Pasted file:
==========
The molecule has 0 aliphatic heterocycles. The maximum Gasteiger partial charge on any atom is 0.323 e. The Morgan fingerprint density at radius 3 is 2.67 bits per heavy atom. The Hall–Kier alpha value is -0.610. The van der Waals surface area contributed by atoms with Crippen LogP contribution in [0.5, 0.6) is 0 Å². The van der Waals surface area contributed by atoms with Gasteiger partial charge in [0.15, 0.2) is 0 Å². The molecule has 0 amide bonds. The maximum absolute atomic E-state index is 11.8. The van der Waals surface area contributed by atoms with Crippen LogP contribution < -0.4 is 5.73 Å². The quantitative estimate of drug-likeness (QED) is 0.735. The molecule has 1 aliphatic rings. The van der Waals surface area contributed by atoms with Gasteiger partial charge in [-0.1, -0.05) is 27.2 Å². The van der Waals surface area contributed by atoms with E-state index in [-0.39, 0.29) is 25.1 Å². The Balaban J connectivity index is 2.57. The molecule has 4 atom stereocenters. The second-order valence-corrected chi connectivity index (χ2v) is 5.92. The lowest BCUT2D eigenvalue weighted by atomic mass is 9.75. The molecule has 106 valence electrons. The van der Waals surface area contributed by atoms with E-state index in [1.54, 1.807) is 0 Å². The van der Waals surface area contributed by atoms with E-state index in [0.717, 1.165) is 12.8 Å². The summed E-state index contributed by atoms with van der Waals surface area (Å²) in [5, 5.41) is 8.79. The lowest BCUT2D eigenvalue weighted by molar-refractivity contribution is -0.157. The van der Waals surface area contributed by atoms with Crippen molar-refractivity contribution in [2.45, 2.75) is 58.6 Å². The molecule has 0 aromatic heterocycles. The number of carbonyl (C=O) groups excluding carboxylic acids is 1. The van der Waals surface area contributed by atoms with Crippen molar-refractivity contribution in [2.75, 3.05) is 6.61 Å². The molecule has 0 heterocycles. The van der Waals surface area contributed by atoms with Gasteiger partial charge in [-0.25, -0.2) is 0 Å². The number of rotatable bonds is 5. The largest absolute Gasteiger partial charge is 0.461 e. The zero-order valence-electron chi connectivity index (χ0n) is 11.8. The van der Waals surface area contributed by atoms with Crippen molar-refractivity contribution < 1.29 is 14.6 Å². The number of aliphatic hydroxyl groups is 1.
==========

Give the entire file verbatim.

The molecule has 0 aliphatic heterocycles. The maximum Gasteiger partial charge on any atom is 0.323 e. The Morgan fingerprint density at radius 3 is 2.67 bits per heavy atom. The Hall–Kier alpha value is -0.610. The van der Waals surface area contributed by atoms with Crippen LogP contribution in [0.5, 0.6) is 0 Å². The van der Waals surface area contributed by atoms with Gasteiger partial charge in [0.15, 0.2) is 0 Å². The molecule has 0 amide bonds. The maximum absolute atomic E-state index is 11.8. The van der Waals surface area contributed by atoms with Crippen LogP contribution < -0.4 is 5.73 Å². The quantitative estimate of drug-likeness (QED) is 0.735. The molecule has 1 aliphatic rings. The van der Waals surface area contributed by atoms with Gasteiger partial charge in [-0.1, -0.05) is 27.2 Å². The van der Waals surface area contributed by atoms with E-state index in [-0.39, 0.29) is 25.1 Å². The Balaban J connectivity index is 2.57. The molecule has 4 atom stereocenters. The second-order valence-corrected chi connectivity index (χ2v) is 5.92. The lowest BCUT2D eigenvalue weighted by atomic mass is 9.75. The molecule has 106 valence electrons. The van der Waals surface area contributed by atoms with E-state index in [1.54, 1.807) is 0 Å². The van der Waals surface area contributed by atoms with E-state index in [0.717, 1.165) is 12.8 Å². The summed E-state index contributed by atoms with van der Waals surface area (Å²) in [5, 5.41) is 8.79. The lowest BCUT2D eigenvalue weighted by molar-refractivity contribution is -0.157. The van der Waals surface area contributed by atoms with Crippen molar-refractivity contribution in [2.45, 2.75) is 58.6 Å². The molecule has 0 aromatic heterocycles. The number of carbonyl (C=O) groups excluding carboxylic acids is 1. The van der Waals surface area contributed by atoms with Crippen molar-refractivity contribution in [2.75, 3.05) is 6.61 Å². The molecule has 0 heterocycles. The van der Waals surface area contributed by atoms with Gasteiger partial charge in [-0.25, -0.2) is 0 Å². The number of rotatable bonds is 5. The largest absolute Gasteiger partial charge is 0.461 e. The zero-order valence-electron chi connectivity index (χ0n) is 11.8. The van der Waals surface area contributed by atoms with Crippen molar-refractivity contribution < 1.29 is 14.6 Å². The number of aliphatic hydroxyl groups is 1.